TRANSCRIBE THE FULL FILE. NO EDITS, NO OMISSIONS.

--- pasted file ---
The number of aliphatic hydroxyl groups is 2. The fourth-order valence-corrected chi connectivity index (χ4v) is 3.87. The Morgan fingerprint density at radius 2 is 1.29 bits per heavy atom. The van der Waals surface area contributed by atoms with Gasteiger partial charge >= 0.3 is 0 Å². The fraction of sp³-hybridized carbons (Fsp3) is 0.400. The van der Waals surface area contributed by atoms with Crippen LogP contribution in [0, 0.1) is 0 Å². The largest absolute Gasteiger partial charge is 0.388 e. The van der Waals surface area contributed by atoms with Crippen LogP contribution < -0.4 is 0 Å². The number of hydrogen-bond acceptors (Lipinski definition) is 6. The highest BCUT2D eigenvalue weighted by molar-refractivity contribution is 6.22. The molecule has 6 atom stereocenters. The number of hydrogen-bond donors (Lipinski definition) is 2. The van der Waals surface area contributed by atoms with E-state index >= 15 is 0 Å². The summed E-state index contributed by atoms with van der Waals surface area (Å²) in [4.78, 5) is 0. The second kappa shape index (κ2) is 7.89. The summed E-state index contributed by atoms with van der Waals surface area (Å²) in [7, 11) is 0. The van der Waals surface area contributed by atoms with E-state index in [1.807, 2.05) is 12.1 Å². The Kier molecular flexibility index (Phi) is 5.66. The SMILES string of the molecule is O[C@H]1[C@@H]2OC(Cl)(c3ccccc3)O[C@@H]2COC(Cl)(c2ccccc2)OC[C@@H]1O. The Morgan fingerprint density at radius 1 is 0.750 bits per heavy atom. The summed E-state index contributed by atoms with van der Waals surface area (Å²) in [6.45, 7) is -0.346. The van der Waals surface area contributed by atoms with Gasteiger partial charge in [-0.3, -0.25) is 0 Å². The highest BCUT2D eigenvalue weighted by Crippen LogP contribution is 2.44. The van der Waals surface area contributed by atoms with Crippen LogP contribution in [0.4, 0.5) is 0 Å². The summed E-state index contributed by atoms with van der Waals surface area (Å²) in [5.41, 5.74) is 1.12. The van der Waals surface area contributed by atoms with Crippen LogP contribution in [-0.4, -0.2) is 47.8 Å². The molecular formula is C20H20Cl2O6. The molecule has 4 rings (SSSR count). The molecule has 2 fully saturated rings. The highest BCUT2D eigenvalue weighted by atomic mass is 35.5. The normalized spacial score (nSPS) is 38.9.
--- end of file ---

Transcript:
The number of aliphatic hydroxyl groups is 2. The fourth-order valence-corrected chi connectivity index (χ4v) is 3.87. The Morgan fingerprint density at radius 2 is 1.29 bits per heavy atom. The van der Waals surface area contributed by atoms with Gasteiger partial charge >= 0.3 is 0 Å². The fraction of sp³-hybridized carbons (Fsp3) is 0.400. The van der Waals surface area contributed by atoms with Crippen LogP contribution in [0, 0.1) is 0 Å². The largest absolute Gasteiger partial charge is 0.388 e. The van der Waals surface area contributed by atoms with Crippen LogP contribution < -0.4 is 0 Å². The number of hydrogen-bond acceptors (Lipinski definition) is 6. The highest BCUT2D eigenvalue weighted by molar-refractivity contribution is 6.22. The molecule has 6 atom stereocenters. The number of hydrogen-bond donors (Lipinski definition) is 2. The van der Waals surface area contributed by atoms with E-state index >= 15 is 0 Å². The summed E-state index contributed by atoms with van der Waals surface area (Å²) in [4.78, 5) is 0. The second kappa shape index (κ2) is 7.89. The summed E-state index contributed by atoms with van der Waals surface area (Å²) in [7, 11) is 0. The van der Waals surface area contributed by atoms with E-state index in [1.807, 2.05) is 12.1 Å². The Kier molecular flexibility index (Phi) is 5.66. The SMILES string of the molecule is O[C@H]1[C@@H]2OC(Cl)(c3ccccc3)O[C@@H]2COC(Cl)(c2ccccc2)OC[C@@H]1O. The Morgan fingerprint density at radius 1 is 0.750 bits per heavy atom. The summed E-state index contributed by atoms with van der Waals surface area (Å²) in [6.45, 7) is -0.346. The van der Waals surface area contributed by atoms with Gasteiger partial charge in [-0.3, -0.25) is 0 Å². The highest BCUT2D eigenvalue weighted by Crippen LogP contribution is 2.44. The van der Waals surface area contributed by atoms with Crippen LogP contribution in [0.4, 0.5) is 0 Å². The summed E-state index contributed by atoms with van der Waals surface area (Å²) in [5.41, 5.74) is 1.12. The van der Waals surface area contributed by atoms with Crippen LogP contribution in [-0.4, -0.2) is 47.8 Å². The molecular formula is C20H20Cl2O6. The molecule has 4 rings (SSSR count). The molecule has 2 fully saturated rings. The highest BCUT2D eigenvalue weighted by atomic mass is 35.5. The normalized spacial score (nSPS) is 38.9.